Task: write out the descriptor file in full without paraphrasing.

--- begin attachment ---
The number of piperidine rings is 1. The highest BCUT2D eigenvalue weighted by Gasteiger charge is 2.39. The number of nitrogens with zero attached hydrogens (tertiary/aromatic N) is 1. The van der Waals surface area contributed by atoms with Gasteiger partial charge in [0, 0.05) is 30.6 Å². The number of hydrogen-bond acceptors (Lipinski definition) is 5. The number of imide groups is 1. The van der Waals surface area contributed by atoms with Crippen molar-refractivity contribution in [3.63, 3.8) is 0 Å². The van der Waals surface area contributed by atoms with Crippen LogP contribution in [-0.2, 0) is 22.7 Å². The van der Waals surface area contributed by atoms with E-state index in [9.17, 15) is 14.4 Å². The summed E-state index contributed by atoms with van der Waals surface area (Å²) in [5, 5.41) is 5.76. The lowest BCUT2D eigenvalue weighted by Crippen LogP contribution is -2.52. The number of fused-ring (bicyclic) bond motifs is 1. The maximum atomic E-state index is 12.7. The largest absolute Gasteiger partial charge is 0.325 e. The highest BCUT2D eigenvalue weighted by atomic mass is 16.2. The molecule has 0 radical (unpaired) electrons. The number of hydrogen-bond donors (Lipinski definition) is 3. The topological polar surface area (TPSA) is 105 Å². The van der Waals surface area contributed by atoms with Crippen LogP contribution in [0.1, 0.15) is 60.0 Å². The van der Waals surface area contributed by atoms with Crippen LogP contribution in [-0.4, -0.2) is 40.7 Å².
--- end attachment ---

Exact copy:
The number of piperidine rings is 1. The highest BCUT2D eigenvalue weighted by Gasteiger charge is 2.39. The number of nitrogens with zero attached hydrogens (tertiary/aromatic N) is 1. The van der Waals surface area contributed by atoms with Gasteiger partial charge in [0, 0.05) is 30.6 Å². The number of hydrogen-bond acceptors (Lipinski definition) is 5. The number of imide groups is 1. The van der Waals surface area contributed by atoms with Crippen molar-refractivity contribution in [3.63, 3.8) is 0 Å². The van der Waals surface area contributed by atoms with Crippen LogP contribution in [-0.2, 0) is 22.7 Å². The van der Waals surface area contributed by atoms with E-state index in [9.17, 15) is 14.4 Å². The summed E-state index contributed by atoms with van der Waals surface area (Å²) in [5, 5.41) is 5.76. The lowest BCUT2D eigenvalue weighted by Crippen LogP contribution is -2.52. The number of fused-ring (bicyclic) bond motifs is 1. The maximum atomic E-state index is 12.7. The largest absolute Gasteiger partial charge is 0.325 e. The highest BCUT2D eigenvalue weighted by atomic mass is 16.2. The molecule has 0 radical (unpaired) electrons. The number of hydrogen-bond donors (Lipinski definition) is 3. The topological polar surface area (TPSA) is 105 Å². The van der Waals surface area contributed by atoms with Crippen LogP contribution in [0.1, 0.15) is 60.0 Å². The van der Waals surface area contributed by atoms with Crippen LogP contribution in [-0.4, -0.2) is 40.7 Å².